Wednesday, May 20, 2009
Ever since moving into our new headquarters on the FCT New Lisbon University campus, just across the river from Lisbon, we’ve made a point of keeping our company culture well and alive.
We play just about as hard as we work. After all the time spent programming, pitching presentations, brainstorming, developing concepts, crunching numbers and so forth, fun and healthy outlets are required to keep things balanced.
While we may not be located amidst the hustle and bustle of a big city, we are about five minutes away from some of the best beaches in Europe, as well as some pretty great hiking and biking trails just outside the nation’s capital.
So given our serendipitous surroundings, it wasn’t long before people started to get together to organize some pretty cool extracurricular activities.
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Monday, May 18, 2009
Those were my exact thoughts when Ivan Franco, our R&D Director, told me he was off to Lisbon’s Electricity Museum to give a talk at Pecha Kucha Night about interaction design, its potential consequences and how it relates to the work we do here at YDreams.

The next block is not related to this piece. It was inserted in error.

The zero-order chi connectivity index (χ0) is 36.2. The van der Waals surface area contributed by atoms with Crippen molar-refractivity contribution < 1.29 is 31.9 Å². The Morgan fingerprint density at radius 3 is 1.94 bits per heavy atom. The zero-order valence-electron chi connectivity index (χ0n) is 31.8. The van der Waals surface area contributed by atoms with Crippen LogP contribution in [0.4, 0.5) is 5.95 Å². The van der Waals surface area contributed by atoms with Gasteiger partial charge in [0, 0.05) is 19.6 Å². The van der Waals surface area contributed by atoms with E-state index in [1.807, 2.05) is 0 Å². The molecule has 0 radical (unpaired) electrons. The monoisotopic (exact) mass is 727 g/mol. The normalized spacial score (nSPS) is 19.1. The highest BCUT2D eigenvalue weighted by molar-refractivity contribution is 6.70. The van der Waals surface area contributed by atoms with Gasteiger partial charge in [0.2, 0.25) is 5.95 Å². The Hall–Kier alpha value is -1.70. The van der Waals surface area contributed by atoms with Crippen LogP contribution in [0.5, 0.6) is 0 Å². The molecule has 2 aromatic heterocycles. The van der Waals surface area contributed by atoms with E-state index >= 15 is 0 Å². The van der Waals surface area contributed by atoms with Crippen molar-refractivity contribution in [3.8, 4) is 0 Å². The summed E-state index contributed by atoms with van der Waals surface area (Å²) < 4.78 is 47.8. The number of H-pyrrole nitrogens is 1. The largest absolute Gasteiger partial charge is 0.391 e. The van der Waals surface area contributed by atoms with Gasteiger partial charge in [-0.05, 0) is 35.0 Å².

Well, the name alone was enough to trigger my curiosity, especially because I thought he was referring to some vanguard Karaoke trend or something (I’m a big fan )…but no, Pecha Kucha (which is Japanese for conversation) is a “patented system where each presenter is allowed 20 images, each shown for 20 seconds each – giving participants 6 minutes 40 seconds of fame before the next presenter is up. This keeps presentations concise, the interest level up, and gives more people the chance to show.”
The Japanese have long been known for reducing the subject to its necessary elements. In this case they inspired Astrid Klein and Mark Dytham, ‘founders’ of Pecha Kucha Night to take minimalism beyond design and architecture, and the Pecha Kucha system seems to be catching on just fine, having so far spread virally to close to 200 cities in little over six years.
Friday, May 8, 2009
Interesting post with plenty of visual examples by Ori Inbar, from Games Alfresco, on how Augmented Reality may be used to reinvent a number of industries .